For example, “34.985840 North, 135.757639 East” is less readable and less searchable than Kyoto Station, Kyoto, Kyoto Prefecture, Japan, so it's desirable to fill in those fields.

The Problem

It can be arduous to fill in these location-based fields by hand, especially when you're on the go a lot, so we look to automated methods for the bulk of the heavy lifting. My plugins can do the lookups automatically using Google's free (thank you, Google) reverse-geocoding service.

Sometimes the results are good, but they can be very hit and miss.

For example, 40.6892439979, -74.044520002023 returns “Statue of Liberty, Brooklyn, NY 11231, USA” (the state is Brooklyn?), and -33.856779332429, 151.21523811895 returns “Sydney Harbour Tunnel, Port Jackson NSW, Australia” when we'd really like to see “Sydney Opera House, Sydney, NSW, Australia”.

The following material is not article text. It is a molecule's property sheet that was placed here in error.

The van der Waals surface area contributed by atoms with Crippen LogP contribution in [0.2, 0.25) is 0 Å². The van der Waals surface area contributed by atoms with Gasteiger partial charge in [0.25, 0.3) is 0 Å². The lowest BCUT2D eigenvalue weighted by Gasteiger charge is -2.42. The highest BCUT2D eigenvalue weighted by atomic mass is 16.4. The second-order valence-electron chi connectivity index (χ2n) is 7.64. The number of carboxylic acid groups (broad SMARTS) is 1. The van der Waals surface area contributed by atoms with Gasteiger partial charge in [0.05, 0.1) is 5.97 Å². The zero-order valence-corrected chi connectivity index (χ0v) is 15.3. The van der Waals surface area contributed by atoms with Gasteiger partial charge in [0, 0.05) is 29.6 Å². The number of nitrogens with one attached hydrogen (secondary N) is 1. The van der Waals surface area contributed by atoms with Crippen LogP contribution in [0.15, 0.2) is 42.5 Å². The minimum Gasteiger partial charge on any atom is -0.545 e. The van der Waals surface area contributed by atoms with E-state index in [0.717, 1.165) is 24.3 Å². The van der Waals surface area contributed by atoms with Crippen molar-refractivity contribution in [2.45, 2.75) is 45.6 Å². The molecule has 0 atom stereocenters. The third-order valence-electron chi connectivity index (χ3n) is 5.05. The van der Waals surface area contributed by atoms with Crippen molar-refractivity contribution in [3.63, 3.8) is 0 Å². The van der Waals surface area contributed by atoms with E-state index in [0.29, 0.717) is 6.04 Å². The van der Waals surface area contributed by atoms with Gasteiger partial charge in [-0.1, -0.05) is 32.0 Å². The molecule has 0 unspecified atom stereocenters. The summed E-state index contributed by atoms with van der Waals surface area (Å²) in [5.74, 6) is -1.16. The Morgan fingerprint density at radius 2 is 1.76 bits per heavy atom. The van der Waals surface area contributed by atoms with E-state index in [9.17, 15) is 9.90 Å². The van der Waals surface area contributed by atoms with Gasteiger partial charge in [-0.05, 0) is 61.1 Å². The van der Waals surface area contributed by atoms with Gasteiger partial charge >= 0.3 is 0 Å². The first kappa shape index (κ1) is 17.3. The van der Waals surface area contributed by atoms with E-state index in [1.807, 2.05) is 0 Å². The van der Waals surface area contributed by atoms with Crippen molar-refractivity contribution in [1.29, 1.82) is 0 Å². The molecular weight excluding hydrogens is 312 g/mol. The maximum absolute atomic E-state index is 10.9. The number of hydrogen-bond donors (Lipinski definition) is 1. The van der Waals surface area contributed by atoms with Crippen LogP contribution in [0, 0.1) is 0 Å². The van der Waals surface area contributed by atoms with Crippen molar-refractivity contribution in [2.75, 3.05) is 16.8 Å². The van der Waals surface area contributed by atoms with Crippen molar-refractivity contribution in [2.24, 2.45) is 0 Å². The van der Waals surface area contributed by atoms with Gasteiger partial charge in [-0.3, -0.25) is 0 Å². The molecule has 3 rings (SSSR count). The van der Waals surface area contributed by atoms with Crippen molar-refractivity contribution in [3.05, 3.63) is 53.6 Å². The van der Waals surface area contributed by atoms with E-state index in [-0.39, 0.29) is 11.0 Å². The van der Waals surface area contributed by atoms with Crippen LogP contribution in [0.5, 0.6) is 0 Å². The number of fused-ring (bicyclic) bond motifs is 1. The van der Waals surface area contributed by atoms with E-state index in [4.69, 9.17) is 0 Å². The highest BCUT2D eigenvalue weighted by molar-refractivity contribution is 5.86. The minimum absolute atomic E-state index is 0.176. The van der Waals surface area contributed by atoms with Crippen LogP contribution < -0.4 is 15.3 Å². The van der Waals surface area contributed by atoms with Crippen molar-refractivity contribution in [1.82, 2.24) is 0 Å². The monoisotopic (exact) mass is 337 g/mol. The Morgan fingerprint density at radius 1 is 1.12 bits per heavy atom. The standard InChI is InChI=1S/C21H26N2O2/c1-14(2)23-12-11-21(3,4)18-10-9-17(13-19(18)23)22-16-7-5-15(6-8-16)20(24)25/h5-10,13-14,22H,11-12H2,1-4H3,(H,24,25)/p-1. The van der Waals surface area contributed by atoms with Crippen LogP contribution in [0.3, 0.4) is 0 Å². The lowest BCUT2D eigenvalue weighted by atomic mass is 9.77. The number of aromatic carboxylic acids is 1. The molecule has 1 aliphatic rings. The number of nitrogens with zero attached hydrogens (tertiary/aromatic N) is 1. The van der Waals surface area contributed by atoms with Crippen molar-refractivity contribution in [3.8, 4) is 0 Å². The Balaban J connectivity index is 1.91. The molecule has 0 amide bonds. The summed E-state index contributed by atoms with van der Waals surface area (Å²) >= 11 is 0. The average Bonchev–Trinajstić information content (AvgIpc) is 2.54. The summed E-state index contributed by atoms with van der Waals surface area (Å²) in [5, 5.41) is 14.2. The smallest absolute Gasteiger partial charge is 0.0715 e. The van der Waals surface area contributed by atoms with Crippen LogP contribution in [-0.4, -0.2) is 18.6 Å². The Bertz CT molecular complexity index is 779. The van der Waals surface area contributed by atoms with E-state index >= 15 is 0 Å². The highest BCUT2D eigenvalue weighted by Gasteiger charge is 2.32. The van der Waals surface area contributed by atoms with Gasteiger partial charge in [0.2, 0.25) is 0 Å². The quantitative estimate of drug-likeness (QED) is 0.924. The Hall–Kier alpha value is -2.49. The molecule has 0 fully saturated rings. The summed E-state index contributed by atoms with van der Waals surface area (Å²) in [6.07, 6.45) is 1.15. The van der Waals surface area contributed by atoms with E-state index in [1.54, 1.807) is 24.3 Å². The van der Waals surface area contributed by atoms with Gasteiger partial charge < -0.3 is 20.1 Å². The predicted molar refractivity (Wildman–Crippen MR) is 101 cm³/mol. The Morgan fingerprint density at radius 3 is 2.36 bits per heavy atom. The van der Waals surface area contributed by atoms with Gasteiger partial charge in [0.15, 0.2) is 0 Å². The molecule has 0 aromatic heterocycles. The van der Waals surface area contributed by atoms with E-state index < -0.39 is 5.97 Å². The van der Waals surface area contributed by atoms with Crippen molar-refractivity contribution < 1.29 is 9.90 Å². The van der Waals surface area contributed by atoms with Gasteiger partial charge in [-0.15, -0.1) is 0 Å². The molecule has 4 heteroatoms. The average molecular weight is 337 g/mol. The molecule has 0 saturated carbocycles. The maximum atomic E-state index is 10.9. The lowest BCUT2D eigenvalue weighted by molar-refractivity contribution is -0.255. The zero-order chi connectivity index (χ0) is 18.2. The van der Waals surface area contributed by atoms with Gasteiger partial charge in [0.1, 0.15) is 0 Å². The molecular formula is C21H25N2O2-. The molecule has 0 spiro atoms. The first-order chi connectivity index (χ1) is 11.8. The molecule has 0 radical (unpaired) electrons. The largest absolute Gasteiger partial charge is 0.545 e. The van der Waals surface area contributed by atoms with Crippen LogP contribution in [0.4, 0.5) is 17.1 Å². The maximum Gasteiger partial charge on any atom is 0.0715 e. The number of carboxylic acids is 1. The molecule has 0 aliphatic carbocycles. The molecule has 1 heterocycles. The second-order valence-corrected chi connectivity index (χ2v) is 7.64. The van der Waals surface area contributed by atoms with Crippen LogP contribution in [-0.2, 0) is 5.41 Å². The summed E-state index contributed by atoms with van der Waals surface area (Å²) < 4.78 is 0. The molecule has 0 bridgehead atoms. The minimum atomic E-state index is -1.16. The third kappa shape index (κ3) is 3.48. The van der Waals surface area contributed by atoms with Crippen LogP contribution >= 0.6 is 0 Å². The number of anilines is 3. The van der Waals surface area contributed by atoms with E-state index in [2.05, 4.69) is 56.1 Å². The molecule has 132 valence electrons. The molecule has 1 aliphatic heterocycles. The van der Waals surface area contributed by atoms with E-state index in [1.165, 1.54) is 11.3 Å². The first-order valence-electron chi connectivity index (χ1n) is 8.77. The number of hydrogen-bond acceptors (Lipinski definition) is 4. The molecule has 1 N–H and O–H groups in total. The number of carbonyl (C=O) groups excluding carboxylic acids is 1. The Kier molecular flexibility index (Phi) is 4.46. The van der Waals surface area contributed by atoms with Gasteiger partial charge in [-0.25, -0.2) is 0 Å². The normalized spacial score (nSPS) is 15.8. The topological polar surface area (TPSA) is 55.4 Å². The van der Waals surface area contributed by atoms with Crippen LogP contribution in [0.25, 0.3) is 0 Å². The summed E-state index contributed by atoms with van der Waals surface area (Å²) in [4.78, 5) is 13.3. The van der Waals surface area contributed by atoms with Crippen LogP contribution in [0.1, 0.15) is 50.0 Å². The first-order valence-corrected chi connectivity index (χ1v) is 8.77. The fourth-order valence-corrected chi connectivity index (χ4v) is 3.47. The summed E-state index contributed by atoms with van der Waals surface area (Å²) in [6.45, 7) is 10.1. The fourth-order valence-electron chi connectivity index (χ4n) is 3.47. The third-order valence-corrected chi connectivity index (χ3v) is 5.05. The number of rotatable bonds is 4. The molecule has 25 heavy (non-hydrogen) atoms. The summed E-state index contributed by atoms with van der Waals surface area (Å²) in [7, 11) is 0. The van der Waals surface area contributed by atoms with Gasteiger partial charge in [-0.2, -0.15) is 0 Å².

For one site within Kyoto Station that I tested, I got back only “〒600-8711, Japan”, (no city, state, or location, for a place that's the central hub of a city with 1.5 million people), while a location at the other end of the station added a street name, but still no reference to Kyoto. Yet, a location a minute's walk away returns the fully flushed out Japan, Kyoto Prefecture Kyoto Shimogyo Ward 東境町174.

Like I said, automated look-up can be really spotty.

Furthermore, sometimes you'd like to impose your personal feelings about how a place is labeled, such as labeling an area “Grandma and Grandma's house”, or “Home”, or “Billy's friend Eddy's house”, etc.,

The Idea

While discussing geoencoding with Peter Krogh last week, he asked

"Do you think it would be feasible to assign a custom place name according to a GPS point/radius/region?"

to which I replied:

"Sure, just take a collection of polygons that intersect the point, sort on total area, and take the smallest."

and suddenly I wondered it never occurred to me to add this to my plugin.